Olson Kundig Architects collaborated with Degenerate Art Ensemble (DAE) to present Underbelly at the Seattle Center as part of the World’s Fair 50th anniversary. The three-performance engagement—supported by a grant from the Seattle Center—brought Seattle Center’s subterranean world to life through dance, live music, animation, video portraiture, architectural diorama and light sculpture.
During Underbelly, the audience was led through typically forbidden parts of Seattle Center where they encountered meditations on the Northwest’s colorful past. DAE’s Haruko Nishimura, recipient of a 2012 Guggenheim Fellowship, embodied three misunderstood and controversial female characters from the past, including Gracie, a powerful business woman based on the real-life cabaret club operator who built the short-lived Sin Alley as part of the 1962 World’s Fair; Yamaba, an elderly woman based on stories of elders in Japan being left on mountains to die; and Joan of Arc, an indigenous woman based on the Duwamish Tribe’s settlement offer of under $70 per person for the land of Seattle.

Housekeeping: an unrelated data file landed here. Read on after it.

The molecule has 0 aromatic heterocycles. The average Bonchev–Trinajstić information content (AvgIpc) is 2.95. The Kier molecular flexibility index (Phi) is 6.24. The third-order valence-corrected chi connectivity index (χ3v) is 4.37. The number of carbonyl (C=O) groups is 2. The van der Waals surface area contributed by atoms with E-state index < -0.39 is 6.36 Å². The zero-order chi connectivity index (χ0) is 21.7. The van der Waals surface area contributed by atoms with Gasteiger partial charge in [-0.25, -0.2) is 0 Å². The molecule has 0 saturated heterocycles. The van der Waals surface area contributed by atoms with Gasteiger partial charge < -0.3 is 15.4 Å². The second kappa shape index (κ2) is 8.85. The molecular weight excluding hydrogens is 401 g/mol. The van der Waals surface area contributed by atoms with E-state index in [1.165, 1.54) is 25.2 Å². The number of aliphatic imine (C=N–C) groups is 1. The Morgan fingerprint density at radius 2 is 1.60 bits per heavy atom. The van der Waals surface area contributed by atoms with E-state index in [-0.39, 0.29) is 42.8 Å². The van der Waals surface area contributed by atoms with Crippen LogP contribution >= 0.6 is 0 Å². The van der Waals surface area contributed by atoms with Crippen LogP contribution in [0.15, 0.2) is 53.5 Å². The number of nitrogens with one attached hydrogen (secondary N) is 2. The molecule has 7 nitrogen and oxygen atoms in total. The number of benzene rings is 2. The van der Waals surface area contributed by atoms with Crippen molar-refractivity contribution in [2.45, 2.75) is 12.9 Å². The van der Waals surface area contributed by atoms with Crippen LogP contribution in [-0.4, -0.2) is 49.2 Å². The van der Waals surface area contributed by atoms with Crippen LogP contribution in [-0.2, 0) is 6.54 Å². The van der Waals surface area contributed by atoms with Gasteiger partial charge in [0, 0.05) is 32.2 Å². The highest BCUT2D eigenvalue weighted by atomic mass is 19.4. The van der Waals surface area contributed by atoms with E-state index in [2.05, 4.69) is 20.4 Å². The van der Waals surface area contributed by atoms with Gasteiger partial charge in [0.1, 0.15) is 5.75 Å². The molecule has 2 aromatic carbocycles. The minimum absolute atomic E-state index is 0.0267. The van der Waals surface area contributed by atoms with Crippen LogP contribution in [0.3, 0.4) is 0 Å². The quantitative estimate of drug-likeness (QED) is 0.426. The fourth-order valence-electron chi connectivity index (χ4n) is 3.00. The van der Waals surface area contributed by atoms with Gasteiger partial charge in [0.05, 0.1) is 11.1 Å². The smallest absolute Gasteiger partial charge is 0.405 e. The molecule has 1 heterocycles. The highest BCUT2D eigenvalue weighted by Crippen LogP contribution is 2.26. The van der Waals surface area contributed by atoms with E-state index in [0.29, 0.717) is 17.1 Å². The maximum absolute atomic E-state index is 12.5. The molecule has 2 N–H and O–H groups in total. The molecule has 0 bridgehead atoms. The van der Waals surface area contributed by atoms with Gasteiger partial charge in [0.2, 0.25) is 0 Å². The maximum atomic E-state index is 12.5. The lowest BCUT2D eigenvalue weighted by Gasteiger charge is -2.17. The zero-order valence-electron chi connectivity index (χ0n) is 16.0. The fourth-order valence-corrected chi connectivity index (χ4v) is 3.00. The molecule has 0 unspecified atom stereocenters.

DAE’s artistic director and lead performer Nishimura and music director Joshua Kohl, and designer Olson Kundig Architects’ design principal Alan Maskin were joined by over 50 artists and technicians to create the performances, including renowned installation artists Ben Beres and Zach Culler of SuttonBeresCuller, lighting installation duo Ben Zamora and Etta Lilianthal of Lilienthal I Zamora, video artist Leo Mayberry, painter/printmaker Romson Regarde Bustillo and Bay Area vocalist/drummer Dohee Lee. Costume artist Alenka Loesch, photographer Bruce Tom, animation artist Reilly Sinanan and video artists Ken Rome and Robert Twomey also helped to bring the experience to life.
View previews of Underbelly by videographer Ian Lucero here, here and here.
This project could not have happened without the construction expertise and generosity of Schuchart Construction.